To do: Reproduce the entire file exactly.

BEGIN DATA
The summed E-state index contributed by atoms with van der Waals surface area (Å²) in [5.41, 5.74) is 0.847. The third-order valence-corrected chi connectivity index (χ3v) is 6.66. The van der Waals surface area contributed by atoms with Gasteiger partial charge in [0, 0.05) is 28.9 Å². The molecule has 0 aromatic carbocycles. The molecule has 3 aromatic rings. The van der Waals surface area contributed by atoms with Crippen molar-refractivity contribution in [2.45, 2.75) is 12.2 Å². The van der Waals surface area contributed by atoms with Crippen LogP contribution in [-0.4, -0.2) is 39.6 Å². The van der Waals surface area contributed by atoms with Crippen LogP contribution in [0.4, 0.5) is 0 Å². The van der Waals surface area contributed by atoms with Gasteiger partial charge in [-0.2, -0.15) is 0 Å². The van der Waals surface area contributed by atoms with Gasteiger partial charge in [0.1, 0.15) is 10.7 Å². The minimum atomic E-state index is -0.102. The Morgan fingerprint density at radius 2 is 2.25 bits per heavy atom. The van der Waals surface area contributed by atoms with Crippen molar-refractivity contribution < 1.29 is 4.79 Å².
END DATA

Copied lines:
The summed E-state index contributed by atoms with van der Waals surface area (Å²) in [5.41, 5.74) is 0.847. The third-order valence-corrected chi connectivity index (χ3v) is 6.66. The van der Waals surface area contributed by atoms with Gasteiger partial charge in [0, 0.05) is 28.9 Å². The molecule has 0 aromatic carbocycles. The molecule has 3 aromatic rings. The van der Waals surface area contributed by atoms with Crippen molar-refractivity contribution in [2.45, 2.75) is 12.2 Å². The van der Waals surface area contributed by atoms with Crippen LogP contribution in [-0.4, -0.2) is 39.6 Å². The van der Waals surface area contributed by atoms with Crippen LogP contribution in [0.4, 0.5) is 0 Å². The van der Waals surface area contributed by atoms with Gasteiger partial charge in [-0.2, -0.15) is 0 Å². The van der Waals surface area contributed by atoms with Gasteiger partial charge in [0.1, 0.15) is 10.7 Å². The minimum atomic E-state index is -0.102. The Morgan fingerprint density at radius 2 is 2.25 bits per heavy atom. The van der Waals surface area contributed by atoms with Crippen molar-refractivity contribution < 1.29 is 4.79 Å².